Again, I have nothing against poor children. I am against such lazy parents, guardians and social activists who refuse to bring up the children in their care properly. Add poverty to their social status and they think they can do anything that they feel like.

(And the boy hasn’t wailed still! Thank you!)


 

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Shun the must-visits for vicariousness

 Don’t be disheartened when you can’t visit a ‘must-see’ place  or  can’t do ‘things you should do in your life time’  as  splashed in a plethora of articles (usually recycled) in print and online with filtered glossy pictures . I have done a few of such things and it usually has been a painful experience. Some were as close to being traumatic. From witnessing the F1 race when it happened for the first time in India some years ago to going up the historical towers in different countries- it has only been a time consuming, money wasting and mob-intimidating experience.

 Very recently, in my quest to make the best of what could be my last ever visit to the lovely coastal state in the east of India, Odisha, I decided to visit the iconic holy temple of Lord Jagannath in the small town of Puri, some 50 km away from where my dad works and lives in the state’s capital, Bhubaneswar. I have visited Puri some 4-5 times in the last 2 years but have always headed towards the beach. This last trip was more like ticking an iconic place off my suddenly-erupting-from-nowhere checklist and letting everyone know, all those people who asked me earlier if I had been to the temple, that yes, I have!  It is akin to going to Paris and not visiting the Eiffel Tower.

I am lucky I survived the very poorly-managed frenzied crowd that went berserk as soon as the gates to the sanctum opened. In a place where one should ideally display their best behaviour– after all, you are in the abode of God, one could see their worst coming out. They didn’t care if there were children (and a lady even got her one-month old baby!), ladies, old, sickly and frail people around them. They continually pushed one another till they reached the point where they could catch that one glimpse of the God’s idol. The mob was intimidating. I was one of them. I had to push along to survive. There was just one exit and the only way to it was by being carried away to it. I felt more awful for my mother who accompanied me as she is a quasi-claustrophobic. After a certain point I lost her in the throng. With phones being banned inside I could not contact her. Luckily, she had managed to reach the exit.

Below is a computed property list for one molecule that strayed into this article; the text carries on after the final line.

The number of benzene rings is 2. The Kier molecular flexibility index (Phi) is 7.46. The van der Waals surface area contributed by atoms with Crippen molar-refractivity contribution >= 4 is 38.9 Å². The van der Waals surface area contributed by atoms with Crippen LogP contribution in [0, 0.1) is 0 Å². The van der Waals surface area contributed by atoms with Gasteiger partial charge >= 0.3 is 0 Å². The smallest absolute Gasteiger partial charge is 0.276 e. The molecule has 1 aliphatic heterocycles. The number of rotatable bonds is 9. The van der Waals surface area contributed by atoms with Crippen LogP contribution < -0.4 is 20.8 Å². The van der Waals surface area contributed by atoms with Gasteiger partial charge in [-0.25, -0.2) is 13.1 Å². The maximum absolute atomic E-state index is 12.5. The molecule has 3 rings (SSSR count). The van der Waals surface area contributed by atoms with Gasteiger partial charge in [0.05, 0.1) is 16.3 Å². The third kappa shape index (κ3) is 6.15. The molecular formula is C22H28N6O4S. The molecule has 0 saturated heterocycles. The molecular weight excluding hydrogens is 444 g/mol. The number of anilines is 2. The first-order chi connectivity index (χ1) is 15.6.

I have been to some amazing places in the state whch do not have the “must visit” tags attached to them. Starting from the Biodiversity park two minute away from my father’s accommodation where I jog every morning to visiting lovely beaches in the coastal towns of Konark, Puri, Gopalpur-on-Sea, and Chandipur-on-Sea. The Bay of Bengal looks so vast and beautiful. Not to forget the architecture of Konark’s Sun Temple which is breath taking.


 I am better off visiting the temple across the road where my dad lives. I have not witnessed anywhere else the enthusiasm with which the priest performs the daily evening prayer. As he goes in trance, some devotees play the drum and ring the gongs in cadence. You can feel the passion, the vibrations, Goddess Kali being invoked. And most importantly, you can breathe and come and go as you like.

So if those ‘must’ visit places attract mob, then you are better off watching them – the games, the places, the people – in the magazines or on the television. You have not missed out much. You have rather been a wise person. 

Explore unknown places. Uninhabited places. Unpopular places. Place that you will genuinely enjoy and not just go to a place ticked as mandatory by others. 


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Images from top (all clicked by me on iPhone): 

1: Lord Jagannath Temple, Puri

2. Walkers in the biodiversity park, Bhubaneswar

3. The priest at the local Kali temple, Bhubaneswar

4. Papa takes a walk by the Konark beach